However, this application is different. JCB’s low pull force requirements created a very real problem. In this case, the total load on the actuator was so low that even with the Teflon coating, the friction feedback from the rotating disc became a considerable percentage of the total load on the actuator. Teflon coating it was just not enough to reduce the friction feedback to acceptable levels. Ausco had to find a cost-effective way to alleviate this effect. So it designed a roller needle thrust bearing to prevent friction feedback and virtually eliminated the directional sensitivity issue. The brake’s torque in the forward direction is within 2% of the torque in the reverse direction. It also increased mechanical efficiency to as high as 95%. This means that the brake has no trouble meeting the torque requirements, even with the ultra-low pull forces and travel restrictions. In addition, the needle bearing design proved very cost effective. Because the bearing has a safety factor of close to 50:1, virtually any bearing source can be used. The loading is also low enough that it effectively prevents any damage to the mating surfaces, thereby eliminating any need for thrust washers or special surface-hardening treatments.
The brake can spin at speeds in excess of 3,500rpm, so control of drag was an absolute necessity to prevent huge potential power losses. There are two primary keys to control of brake drag. The first is related to control of sump level – as the discs spin in the oil, the oil is continuously sheared by the discs, and as the sump level increases, the amount of shear increases dramatically. The second key is running clearance – if the brake discs do not have adequate running clearance, incidental contact of the lining with the mating surface increases, and so the tighter clearances increase oil shear. The result is excessive drag and large power loss.
To control sump level, JCB designed a central oil-feed system for the brake. The oil feeds into the centre of the brake from the transmission, and the brake housing then drains the oil back to the transmission to prevent overfill.
To control running clearance, Ausco made use of the needle bearing. Normally, the challenge of controlling running clearance in a mechanical brake is a balancing act between running clearance and mechanical advantage. As the brake’s mechanical advantage goes up, the allowable running clearance goes down. However, since the needle bearing increased mechanical efficiency, the need for a high mechanical advantage was reduced. The final result was that Ausco had no problem obtaining sufficient running clearance to prevent excess drag without affecting the brake’s primary function.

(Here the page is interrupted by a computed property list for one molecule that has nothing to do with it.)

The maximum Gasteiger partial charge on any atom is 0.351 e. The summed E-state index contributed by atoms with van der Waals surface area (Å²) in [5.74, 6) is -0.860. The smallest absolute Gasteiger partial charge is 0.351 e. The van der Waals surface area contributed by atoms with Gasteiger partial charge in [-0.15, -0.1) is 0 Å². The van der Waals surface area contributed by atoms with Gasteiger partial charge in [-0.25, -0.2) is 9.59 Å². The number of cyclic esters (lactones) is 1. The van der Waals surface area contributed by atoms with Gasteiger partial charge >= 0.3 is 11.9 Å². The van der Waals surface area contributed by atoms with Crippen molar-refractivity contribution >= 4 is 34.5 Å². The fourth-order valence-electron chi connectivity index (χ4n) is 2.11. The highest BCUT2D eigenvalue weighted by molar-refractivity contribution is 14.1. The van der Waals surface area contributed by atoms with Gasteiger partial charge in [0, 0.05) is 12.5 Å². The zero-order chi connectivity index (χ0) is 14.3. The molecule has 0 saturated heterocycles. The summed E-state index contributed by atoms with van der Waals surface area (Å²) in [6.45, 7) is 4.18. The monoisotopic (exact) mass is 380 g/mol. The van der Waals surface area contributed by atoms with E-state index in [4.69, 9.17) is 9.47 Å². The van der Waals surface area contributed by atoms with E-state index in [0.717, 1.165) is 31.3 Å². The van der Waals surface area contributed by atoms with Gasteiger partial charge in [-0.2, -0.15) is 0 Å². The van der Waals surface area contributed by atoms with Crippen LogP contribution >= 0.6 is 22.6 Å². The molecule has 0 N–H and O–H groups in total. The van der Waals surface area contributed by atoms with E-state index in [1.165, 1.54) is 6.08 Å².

Historically, ball ramp brakes have used extension springs to return the actuator – they do not return the cable. With the JCB application, however, the springs needed to pull the cable back as well, so Ausco carried out considerable testing on a variety of spring designs.
What the company found was that it is difficult to get a spring that fits, while also having enough force to apply sufficient load on the cable to get a reliable return. However, once the needle bearing was put on the brake, a new possibility opened up. The needle bearing reduces the friction of the actuator to a point at which an axial compression spring became possible. The axially placed spring is actually working against the mechanical advantage of the brake. In earlier designs, such a spring was unreliable due to the friction in the actuation mechanism. With the needle bearing design, the spring proved to be simple, inexpensive and highly effective.
JCB and Ausco put a lot of test and development time into a new patent-pending brake. The brake passed all laboratory and field testing and went into production in 2004. Like any new product, the real test is not in the lab – it is in the field, and so far, the brake has not had a single warranty or customer complaint. The design has proven itself to be completely effective and troublefree in this application. For an item as important as a brake, it does not get much better than that.
Brian P. Dennis, P.E. is sales and design engineering manager at Ausco Products, Inc, in Michigan, USA